To successfully tackle these changes, Mr Cornet underlined the importance of creating communities of knowledge and practice where healthcare sector stakeholders can come together to exchange, learn and build trust. For professionals and patients alike, mistrust in new tech, together with potential gaps in digital competencies and/or infrastructure are only adding to their reluctance to take-up new services – be they satellite powered or not. And despite the numerous opportunities provided by new technologies, sociological and organisational barriers continue to remain strong within the sector.
To answer to this need for trust-building, ECHAlliance has, as of 2011, been working on establishing a global network of ecosystems. Regionally-focused, such multi-stakeholder partnership-based structures aim to work together to implement innovative solutions that improve the quality of healthcare services for citizens and health professionals. In addition, the organisation has also set up a Digital Health Observatory of good practices “because the only way to overcome our personal limits is to share knowledge” Mr Cornet added.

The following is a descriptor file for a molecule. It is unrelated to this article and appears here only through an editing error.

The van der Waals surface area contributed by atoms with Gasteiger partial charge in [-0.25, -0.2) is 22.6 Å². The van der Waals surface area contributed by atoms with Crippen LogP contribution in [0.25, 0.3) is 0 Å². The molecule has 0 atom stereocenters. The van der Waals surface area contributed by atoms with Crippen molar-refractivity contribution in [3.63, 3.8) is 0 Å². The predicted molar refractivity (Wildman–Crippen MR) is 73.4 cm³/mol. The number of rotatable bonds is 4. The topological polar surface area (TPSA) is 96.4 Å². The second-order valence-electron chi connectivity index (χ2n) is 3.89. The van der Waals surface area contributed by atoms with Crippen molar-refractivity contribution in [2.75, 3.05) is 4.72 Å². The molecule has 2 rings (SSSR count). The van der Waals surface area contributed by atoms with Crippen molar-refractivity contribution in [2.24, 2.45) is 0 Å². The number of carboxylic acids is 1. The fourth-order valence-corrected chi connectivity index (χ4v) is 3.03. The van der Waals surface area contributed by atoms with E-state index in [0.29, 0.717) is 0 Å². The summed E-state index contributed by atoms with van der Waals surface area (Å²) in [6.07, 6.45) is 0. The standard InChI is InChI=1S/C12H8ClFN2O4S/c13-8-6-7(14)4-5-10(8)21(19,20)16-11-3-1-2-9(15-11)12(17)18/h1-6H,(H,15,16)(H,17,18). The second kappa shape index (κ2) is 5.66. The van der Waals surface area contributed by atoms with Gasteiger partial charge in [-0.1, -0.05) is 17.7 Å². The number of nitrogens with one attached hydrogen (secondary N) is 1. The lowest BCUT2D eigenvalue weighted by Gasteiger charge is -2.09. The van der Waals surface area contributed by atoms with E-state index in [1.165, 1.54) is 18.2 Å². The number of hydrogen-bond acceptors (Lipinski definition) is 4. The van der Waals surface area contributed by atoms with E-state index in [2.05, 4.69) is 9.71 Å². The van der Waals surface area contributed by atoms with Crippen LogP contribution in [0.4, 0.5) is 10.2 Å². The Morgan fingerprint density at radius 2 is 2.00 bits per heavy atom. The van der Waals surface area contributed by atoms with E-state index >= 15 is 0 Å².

Space based solutions can be part and parcel of the technology mix fuelling these new applications in healthcare. Whether they are addressing planning, e-learning, prevention, early warning or health-care delivery, numerous applications and technologies have been successfully tested in recent years.
Acknowledging the numerous benefits of such applications, the sector seems to suffer however from a serious case of ‘pilotitis’. ESA representative, Arnaud Runge, acknowledged that despite the large number of projects that have been supported by the Agency in Europe and elsewhere, few services have reached a status of operational continuity. “A pure technology demonstration approach proved insufficient without user driven demand and equitable risk sharing”, Mr Runge argued. Shifting perspective in the last decade, ESA has now been looking to contribute to the development of space-based health applications market by creating products and services in partnership with industry and users – so that these respond to existing needs and challenges. In addition, by adopting a co-funding model (rather than a subsidies based on) ESA aims to steer service providers towards achieving independent sustainability faster.